Egypt’s newly appointed Interim Prime Minister Hazem El-Biblawi said talks had begun on forming a cabinet and were expected to last a “few days."
"The talks are still ongoing with different candidates, and I expect we will finalize the formation of the cabinet by early next week," Biblawi told Reuters on Wednesday.
Presidential Adviser Ahmed El-Meslemani told satellite channel CBC that members of the political arm of the Muslim Brotherhood would be offered ministerial positions.
Also on Wednesday, Egypt's state prosecutor signed a warrent for the arrest of Muslim Brotherhood leader Mohamed Badie and at least nine others on charges of violence during the nation's latest political unrest, according to BBC News as well as Reuters.
The cabinet negotiations are the latest move by Interim President Adly Mansour to put Egypt back on a path to democracy following the removal of President Mohamed Morsi, of the Muslim Brotherhood. Morsi is currently being kept in a "safe place," a foreign ministry official told the BBC.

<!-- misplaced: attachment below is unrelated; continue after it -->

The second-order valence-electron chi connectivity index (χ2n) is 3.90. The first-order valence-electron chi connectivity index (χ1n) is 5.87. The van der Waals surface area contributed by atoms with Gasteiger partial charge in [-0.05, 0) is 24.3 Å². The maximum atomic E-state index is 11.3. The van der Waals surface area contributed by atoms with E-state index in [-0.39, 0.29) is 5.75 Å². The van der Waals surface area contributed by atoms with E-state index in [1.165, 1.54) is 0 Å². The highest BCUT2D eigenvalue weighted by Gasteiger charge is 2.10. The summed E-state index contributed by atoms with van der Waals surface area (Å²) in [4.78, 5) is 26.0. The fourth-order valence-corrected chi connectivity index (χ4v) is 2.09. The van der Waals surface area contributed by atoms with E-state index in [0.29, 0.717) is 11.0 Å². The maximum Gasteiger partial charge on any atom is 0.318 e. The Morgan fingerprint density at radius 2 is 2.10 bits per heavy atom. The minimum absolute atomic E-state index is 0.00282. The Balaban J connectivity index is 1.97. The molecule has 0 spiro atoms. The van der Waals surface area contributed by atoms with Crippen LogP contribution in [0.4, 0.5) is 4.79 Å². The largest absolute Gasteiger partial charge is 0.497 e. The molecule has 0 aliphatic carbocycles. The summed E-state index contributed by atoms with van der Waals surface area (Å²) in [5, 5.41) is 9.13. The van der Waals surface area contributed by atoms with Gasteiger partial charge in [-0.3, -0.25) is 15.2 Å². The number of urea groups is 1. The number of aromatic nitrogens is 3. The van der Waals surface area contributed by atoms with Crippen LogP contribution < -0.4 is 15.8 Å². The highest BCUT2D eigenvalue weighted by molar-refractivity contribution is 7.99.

The international community is keeping a close watch on events in Egypt. Unnamed US officials told Reuters that American F-16 fighter will be delivered to Egypt as promised despite unrest in which the role of the powerful Egyptian military is, as of yet, unclear. The Reuters report could not be independently confirmed, however — White House spokesman Jay Carney refused comment on the jets when pressed by reporters on Wednesday, according to The Atlantic.
More from GlobalPost: Egypt: Hazem el-Biblawi to be interim prime minister
Earlier this week, Mansour appointed Biblawi and a temporary vice president and announced a plan to hold elections.
The National Salvation Front — an umbrella group representing Morsi’s political opponents — and the liberal Tamarod group appear willing to participate in Mansour’s plan, although Tamarod noted it had not been consulted on the constitutional roadmap, The Washington Post reported.
Tamarod officials said Wednesday they would “hand the presidency our amendments today.”
Meanwhile, the pro-Morsi Muslim Brotherhood has condemned the plan.
More from GlobalPost: Egypt: Will the Gulf's billions buy the economy more time?